Planting the Seed: 4 Ideas for Cooking with Seeds

Cooking with seeds

Warning, bold statement ahead: Seeds are the most overlooked superfood of our time.

Being one of the most primal of foods available to us, varieties like pumpkin seeds, chia seeds and sunflower seeds are brimming with nutritional benefits. Seeds are loaded with satiating protein, fiber and good fats and they’re chock-full of a wide array of essential minerals and antioxidants. Studies have also shown that regular consumption of certain seeds may help to reduce blood pressure, while others offer nutrients essential to the healthy function of our bodies.

The Many Benefits of Seeds

Flax, pumpkin seed, sunflower seed and sesame in wooden spoons

There are numerous seeds available in your grocery store, and they all offer different health perks. Here are just a few of the many seeds you may have noticed in the health food aisle:

  • Pumpkin seeds: These green seeds are rich in B-vitamins, iron, magnesium and zinc, which helps to heal wounds and support immune function.
  • Chia seeds: These tiny morsels are a good source of fiber, magnesium and omega-3 fats,with studies showing they can even help to reduce blood sugar and reduce appetite.
  • Sunflower seeds: Eating sunflower seeds will provide your body with a good amount of protein, monounsaturated fats and vitamin E. Some studies have also suggested they may play a role in reducing the risk of heart disease.
  • Hemp seeds: These seeds are unique in that they are one of the few plants that are complete proteins. This means they contain all of the essential amino acids that the body cannot produce on its own.
  • Sesame seeds: Tiny but effective, these seeds contain a high portion of calcium and may help to reduce inflammation.
  • Fennel seeds: Used as a dominant flavor in Indian cooking, this seed spice is a concentrated source of minerals like potassium, zinc, manganese, vitamin C, selenium and magnesium, and has been shown to help regulate blood pressure.

While each of these seeds should be incorporated into your diet on a regular basis, there are more appetizing ways to consume seeds than simply snacking on a bag of trail mix or stirring a handful through your morning muesli or lunchtime salad. Seeds are a great addition to your dinnertime recipes too, and pairing these nutrient powerhouses with a fish like Tilapia couldn’t be tastier.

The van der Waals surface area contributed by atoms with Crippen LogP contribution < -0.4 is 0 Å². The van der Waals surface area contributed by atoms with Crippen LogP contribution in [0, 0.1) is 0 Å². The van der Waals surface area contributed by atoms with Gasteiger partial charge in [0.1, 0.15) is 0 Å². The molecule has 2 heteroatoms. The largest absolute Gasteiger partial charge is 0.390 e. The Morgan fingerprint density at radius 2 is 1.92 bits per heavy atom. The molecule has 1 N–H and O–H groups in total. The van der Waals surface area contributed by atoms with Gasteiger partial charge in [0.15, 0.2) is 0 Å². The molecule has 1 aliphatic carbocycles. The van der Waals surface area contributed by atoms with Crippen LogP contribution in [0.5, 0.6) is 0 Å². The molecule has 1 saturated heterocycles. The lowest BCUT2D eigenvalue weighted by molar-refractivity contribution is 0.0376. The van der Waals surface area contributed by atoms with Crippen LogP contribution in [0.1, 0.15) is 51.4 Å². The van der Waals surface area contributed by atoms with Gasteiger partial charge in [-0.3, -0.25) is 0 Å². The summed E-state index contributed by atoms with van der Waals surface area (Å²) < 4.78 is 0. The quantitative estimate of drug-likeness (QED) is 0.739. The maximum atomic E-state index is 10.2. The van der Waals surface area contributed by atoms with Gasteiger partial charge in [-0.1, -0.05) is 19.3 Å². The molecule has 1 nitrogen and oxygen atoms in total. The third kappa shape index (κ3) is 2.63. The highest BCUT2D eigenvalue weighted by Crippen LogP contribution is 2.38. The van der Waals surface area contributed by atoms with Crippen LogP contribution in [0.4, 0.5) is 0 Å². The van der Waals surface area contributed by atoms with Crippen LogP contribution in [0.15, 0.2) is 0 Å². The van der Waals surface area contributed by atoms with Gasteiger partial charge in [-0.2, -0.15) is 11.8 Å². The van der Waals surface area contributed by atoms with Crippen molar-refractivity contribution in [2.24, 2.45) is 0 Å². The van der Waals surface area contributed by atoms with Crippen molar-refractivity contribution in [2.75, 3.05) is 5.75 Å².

Cooking with Seeds and Tilapia

Add Seeds to a Pie

Tilapia pot pie dish by The Healthy Fish

Pies are a great option for dinnertime. Not only are they guaranteed crowd pleasers (what kid doesn’t love pastry?), but they are just so easy to whip up with whatever you have lying around the fridge and pantry. Leftover veggies and Tilapia fillets stored in the freezer provide the perfect filler for your pie, and any seeds and spices you have lying around can add a little more flavor and crunch without dominating the meal. Try throwing some fennel seeds into a Tilapia pot pie, or add some chia seeds to a rich curry pie.

Use Seeds in Your Breading Mix

Breading and baking fish is a great way to give fish the texture that kids love. Next time you whip up some fish fingers, try mixing some hemp seeds or ground pumpkin or sunflower seeds into the bread crumbs. You’ll greatly increase the nutritional benefits of this breading mix without affecting the flavor or crispy texture.

Encrust Your Fillets for a Little More Crunch

Sesame Crusted Tilapia dish by Regal Springs

Coating your Tilapia fillets in seeds is an easy way to bring a little gourmet flair to the dinner table. Try encrusting your fillet with a mix of black and white sesame seeds for a tasty fried fish dish, or add a selection of seeds to your chosen marinade to add a little more texture to your meal.

Add Seeds to Your Next Stir Fry

Dinner doesn’t get much quicker and easier than a stir fry. Simply throw some vegetables and protein into a wok, mix in your sauce, serve over a bed of rice or noodles, and voila! Dinner is served. It’s already incredibly common to add nuts to a stir fry, such as cashews and almonds, yet seeds also work very well. Sesame seeds complement Asian-flavored dishes, while larger seeds—like pumpkin seeds and sunflower seeds—add a pleasant crunch when sprinkled through a stir fry.

On the whole, seeds are a complete nutritional powerhouse. Stock your pantry with at least two or three bulk seed varieties and mix and match them into meals throughout the week. Experiment with the way you integrate seeds into your dishes to keep your intake steady. We guaranteed you’ll be surprised at how easily seeds can add the finishing touch to just about any meal.

Learn more about the particular nutritional perks present in your favorite seeds and nuts in The A to Z of Vitamins: Are You Getting Enough?

Photo Credits: from my point of view / Shutterstock Inc., BigBlueStudio / Shutterstock Inc., The Healthy Fish, Regal Springs